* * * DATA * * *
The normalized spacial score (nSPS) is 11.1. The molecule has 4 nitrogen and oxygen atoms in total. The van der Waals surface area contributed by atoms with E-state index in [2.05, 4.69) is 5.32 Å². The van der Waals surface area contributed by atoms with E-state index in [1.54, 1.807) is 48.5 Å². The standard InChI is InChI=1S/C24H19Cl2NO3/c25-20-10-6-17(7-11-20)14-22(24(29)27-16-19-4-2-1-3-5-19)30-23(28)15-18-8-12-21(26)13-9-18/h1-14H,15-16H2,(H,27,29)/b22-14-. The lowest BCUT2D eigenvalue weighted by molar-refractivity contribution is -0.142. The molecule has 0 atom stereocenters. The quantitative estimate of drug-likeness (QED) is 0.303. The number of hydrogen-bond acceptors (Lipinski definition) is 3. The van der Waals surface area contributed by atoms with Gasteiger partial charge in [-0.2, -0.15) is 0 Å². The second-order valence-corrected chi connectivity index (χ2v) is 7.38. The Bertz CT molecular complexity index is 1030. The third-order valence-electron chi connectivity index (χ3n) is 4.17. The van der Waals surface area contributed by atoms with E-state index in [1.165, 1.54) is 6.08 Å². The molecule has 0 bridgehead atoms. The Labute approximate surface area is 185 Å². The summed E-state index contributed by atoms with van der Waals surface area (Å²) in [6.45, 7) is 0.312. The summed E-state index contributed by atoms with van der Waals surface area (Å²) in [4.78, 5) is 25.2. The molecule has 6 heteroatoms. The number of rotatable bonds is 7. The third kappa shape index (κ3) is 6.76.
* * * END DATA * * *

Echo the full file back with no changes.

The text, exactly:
The normalized spacial score (nSPS) is 11.1. The molecule has 4 nitrogen and oxygen atoms in total. The van der Waals surface area contributed by atoms with E-state index in [2.05, 4.69) is 5.32 Å². The van der Waals surface area contributed by atoms with E-state index in [1.54, 1.807) is 48.5 Å². The standard InChI is InChI=1S/C24H19Cl2NO3/c25-20-10-6-17(7-11-20)14-22(24(29)27-16-19-4-2-1-3-5-19)30-23(28)15-18-8-12-21(26)13-9-18/h1-14H,15-16H2,(H,27,29)/b22-14-. The lowest BCUT2D eigenvalue weighted by molar-refractivity contribution is -0.142. The molecule has 0 atom stereocenters. The quantitative estimate of drug-likeness (QED) is 0.303. The number of hydrogen-bond acceptors (Lipinski definition) is 3. The van der Waals surface area contributed by atoms with Gasteiger partial charge in [-0.2, -0.15) is 0 Å². The second-order valence-corrected chi connectivity index (χ2v) is 7.38. The Bertz CT molecular complexity index is 1030. The third-order valence-electron chi connectivity index (χ3n) is 4.17. The van der Waals surface area contributed by atoms with E-state index in [1.165, 1.54) is 6.08 Å². The molecule has 0 bridgehead atoms. The Labute approximate surface area is 185 Å². The summed E-state index contributed by atoms with van der Waals surface area (Å²) in [6.45, 7) is 0.312. The summed E-state index contributed by atoms with van der Waals surface area (Å²) in [4.78, 5) is 25.2. The molecule has 6 heteroatoms. The number of rotatable bonds is 7. The third kappa shape index (κ3) is 6.76.